Disabilities, Behavioral Health and Substance Use Providers Face Budget Woes

March 4, 2015

By Sawida Kamara, Staff Consultant, Maryland Nonprofits

This post is the second in a series focused on highlights from the 2015 Legislative Preview. View the previous post here.

Legislative priorities for service providers were presented by representatives from the Community Behavioral Health Association of Maryland (CBH), the Maryland Association of Community Services (MACS) and the Maryland Addictions Directors Council (MADC) at the 2015 Legislative Preview.

Lori Doyle, Director of Public Policy at CBH, discussed challenges to provide mental health services due to continuing budget cuts. She outlined that as a result of increased demand for services that exceed capacity, the closing or downsizing of agency programs, challenges in attracting and retaining a qualified workforce, and the lack of capital to invest in infrastructure such as electronic health records, the foremost priority for behavioral health is to prevent and reduce further budget cuts for agencies and programs serving children and adults who use Maryland’s public mental health system (PMHS). Community mental health programs serving the 160,000 children and adults using the PMHS have received inflationary adjustments in only 5 of the past 18 years. A budgeted increase of 4% on January 1, 2015 would be the sixth adjustment in 19 years, and CBH and its members are calling for the Hogan Administration and other State elected officials to protect this annual adjustment, per the SB633/HB1034 legislation passed in 2010. Other key priorities put forth by CBH include the need to recognize and support the role of behavioral health in meeting the new Medicare waiver requirements, to expand the use of telehealth, to allow for more creative reimbursement mechanisms such as “health homes”, and for Maryland to apply to participate as one of eight states in a two-year national pilot program based on the Excellence in Mental Health Act.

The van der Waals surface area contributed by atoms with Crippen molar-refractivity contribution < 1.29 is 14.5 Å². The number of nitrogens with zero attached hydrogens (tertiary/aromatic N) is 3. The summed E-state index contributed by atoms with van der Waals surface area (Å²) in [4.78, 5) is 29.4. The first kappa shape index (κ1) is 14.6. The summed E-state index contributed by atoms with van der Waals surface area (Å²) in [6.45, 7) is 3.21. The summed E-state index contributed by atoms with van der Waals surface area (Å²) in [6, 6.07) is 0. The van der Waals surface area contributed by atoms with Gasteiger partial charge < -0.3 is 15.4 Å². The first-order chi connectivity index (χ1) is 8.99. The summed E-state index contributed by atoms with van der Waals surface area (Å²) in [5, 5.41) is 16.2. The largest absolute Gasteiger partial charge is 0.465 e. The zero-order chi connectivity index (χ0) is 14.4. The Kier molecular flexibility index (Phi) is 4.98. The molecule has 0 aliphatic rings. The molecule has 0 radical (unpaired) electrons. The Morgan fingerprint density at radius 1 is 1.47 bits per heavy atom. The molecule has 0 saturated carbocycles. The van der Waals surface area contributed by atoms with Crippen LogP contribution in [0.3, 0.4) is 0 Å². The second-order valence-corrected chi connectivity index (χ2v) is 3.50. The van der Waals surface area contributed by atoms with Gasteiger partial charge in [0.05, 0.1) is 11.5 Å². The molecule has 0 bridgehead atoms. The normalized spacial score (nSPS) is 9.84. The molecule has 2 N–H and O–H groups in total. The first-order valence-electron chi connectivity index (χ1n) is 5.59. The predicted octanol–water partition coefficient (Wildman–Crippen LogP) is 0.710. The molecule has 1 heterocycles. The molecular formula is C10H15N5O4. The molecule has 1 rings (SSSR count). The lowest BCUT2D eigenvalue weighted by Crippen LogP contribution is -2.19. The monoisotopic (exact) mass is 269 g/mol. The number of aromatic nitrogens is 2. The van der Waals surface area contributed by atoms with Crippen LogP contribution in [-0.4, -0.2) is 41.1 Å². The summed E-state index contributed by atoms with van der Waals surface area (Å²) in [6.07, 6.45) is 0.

Similar to CBH, Laura Howell, Executive Director of MACS, outlined that preventing and reducing budget cuts that impact people with developmental disabilities are at the forefront of their priorities. In the 2014 Legislative Session, MACS successfully garnered the support of the Maryland General Assembly to include a statutory mandate for an annual 3.5% rate increase for developmental disabilities direct support wages from FY 2016 through FY 2019 in Governor O’Malley’s minimum wage bill. This mandate ensured that the Governor’s budget includes funding for direct support wages at approximately 130% of the minimum wage, and also ensured that community providers receive funding for inflationary costs not related to direct support wages. MACS plans to work with the Hogan Administration and the Legislature to get this bill implemented in FY 2016.

Lynn Albizo, Director of Public Affairs at the MADC, discussed their legislative priorities for 2015 will focus on ensuring that the State maintains sufficient funding for substance use disorders (SUD) treatment services at all levels—from outpatient to residential, programs for children and adolescents, uninsured individuals and other key populations—especially in light of Maryland’s growing heroin epidemic. Heroin is having a devastating impact on people across the state, and the fastest growing group of people using heroine are white, middle-aged women. Albizo outlined the MADC will also focus on the growing SUD workforce shortage crisis. To address this shortage, MADC will advocate for reducing the major barriers to the licensing and credentialing of SUD professionals including working with the Board of Professional Counselors and Therapists and higher education partners to develop legislation that removes the various barriers found in the current statute. MADC will also work in collaboration with professional credentialing/licensing boards to educate, coordinate and facilitate improved access to all health professionals who treat people with SUD. Lastly, MADC will advocate for the provision of financial incentives for behavioral health professionals who provide SUD treatment in especially high shortage areas.


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